All nutritional values in this blog post are based on products available from Wegmans unless otherwise states. Exact nutrition will depend on the cut & trim of each individual piece of chicken.
Chicken is a great source of lean protein, so it’s no wonder why it’s the staple of many high-protein diets (with the exception of vegan diets, of course).
No matter what your health or fitness goals are, odds are that you’ll be aiming to eat a fair amount of protein in the healthiest way possible.
While chicken is certainly a good choice, not all chicken is the same.
Depending on the cut, the way it’s prepared, the size, and whether or not there is skin, the calories in chicken can vary quite a bit.
While chicken is a great source of protein regardless of those variables, some are certainly better than others. Let’s break ’em down.
By the way, if you’re unsure of how much protein you should be aiming to consume, you can use my free macro calculator to get my recommendations!
- How to Measure A Serving of Chicken (Raw vs Cooked)
- How Much Protein is ACTUALLY in an 8oz Chicken Breast?
- Full Nutrition Facts for Chicken Breast
- Full Nutrition Facts for Deli Chicken
- Full Nutrition Facts for Chicken Thighs
- Full Nutrition Facts for Chicken Wings
- Full Nutrition Facts for Flats & Drumettes (Chicken Wing Parts)
- Full Nutrition Facts for Drumsticks
- Full Nutrition Facts for Rotisserie Chicken
- Full Nutrition Facts for Fried Chicken
- Is Chicken Good for Weight Loss?
How to Measure A Serving of Chicken (Raw vs Cooked)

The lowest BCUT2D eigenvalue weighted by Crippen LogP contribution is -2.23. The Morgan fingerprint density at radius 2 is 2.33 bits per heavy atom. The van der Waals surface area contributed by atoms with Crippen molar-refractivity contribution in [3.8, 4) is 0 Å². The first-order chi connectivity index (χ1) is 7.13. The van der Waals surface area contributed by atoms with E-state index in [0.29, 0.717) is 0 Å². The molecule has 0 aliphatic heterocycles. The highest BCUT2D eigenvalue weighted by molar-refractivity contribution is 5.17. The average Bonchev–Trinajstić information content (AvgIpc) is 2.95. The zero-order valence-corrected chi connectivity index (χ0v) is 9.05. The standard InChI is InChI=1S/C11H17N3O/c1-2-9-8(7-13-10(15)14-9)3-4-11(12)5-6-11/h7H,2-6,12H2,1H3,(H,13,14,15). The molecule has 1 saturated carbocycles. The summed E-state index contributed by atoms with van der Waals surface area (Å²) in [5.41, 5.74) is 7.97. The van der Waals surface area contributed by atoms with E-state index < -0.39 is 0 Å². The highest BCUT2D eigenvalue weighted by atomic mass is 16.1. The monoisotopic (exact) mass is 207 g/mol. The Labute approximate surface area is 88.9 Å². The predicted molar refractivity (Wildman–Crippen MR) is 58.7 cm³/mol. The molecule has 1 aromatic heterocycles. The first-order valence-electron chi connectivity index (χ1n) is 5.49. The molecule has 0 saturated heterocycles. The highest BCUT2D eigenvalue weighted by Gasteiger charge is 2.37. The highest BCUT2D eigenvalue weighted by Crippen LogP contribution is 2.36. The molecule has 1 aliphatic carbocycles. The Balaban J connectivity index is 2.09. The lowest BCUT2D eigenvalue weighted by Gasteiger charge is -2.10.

For the purposes of these breakdowns, we’re looking at raw chicken (with the exception of rotisserie chicken).
When you look at the nutrition label of the chicken, the label will always display the raw weight of the chicken unless otherwise specified.
So, when you see that your chicken breast contains 110 calories for 4oz, that is 4oz of RAW chicken.
But what if you have already cooked your chicken breast? Is it still 4 ounces of chicken breast?
The weight of meat actually changes once cooked (I have a handy guide for that here) but it’s a very simple calculation to figure out just how much weight the chicken loses:
You can safely assume that will lose about 25% of its weight compared to the raw weight.
The 25% is certainly not an exact science as it will depend on the cut of chicken, the will be very close. method, etc, but 25%
So, when you cook 8 ounces of raw chicken breast, it actually becomes 6 ounces of grilled chicken breast.
If you were to measure out 8 ounces of cooked chicken on your kitchen scale, you’d actually be consuming closer to 11 ounces of chicken, because we base the calories on the raw weight.
I know, it can seem confusing, but I promise it’s very simple. Here’s a very simple way to look at it:
When cooked/exposed to heat, the chicken loses water weight and shrinks a bit. It’s the same as if you were to sit in a sauna and sweat a whole bunch. At the end of the session, you’ll weigh slightly less because you lost water weight, but nothing else about your body composition changes.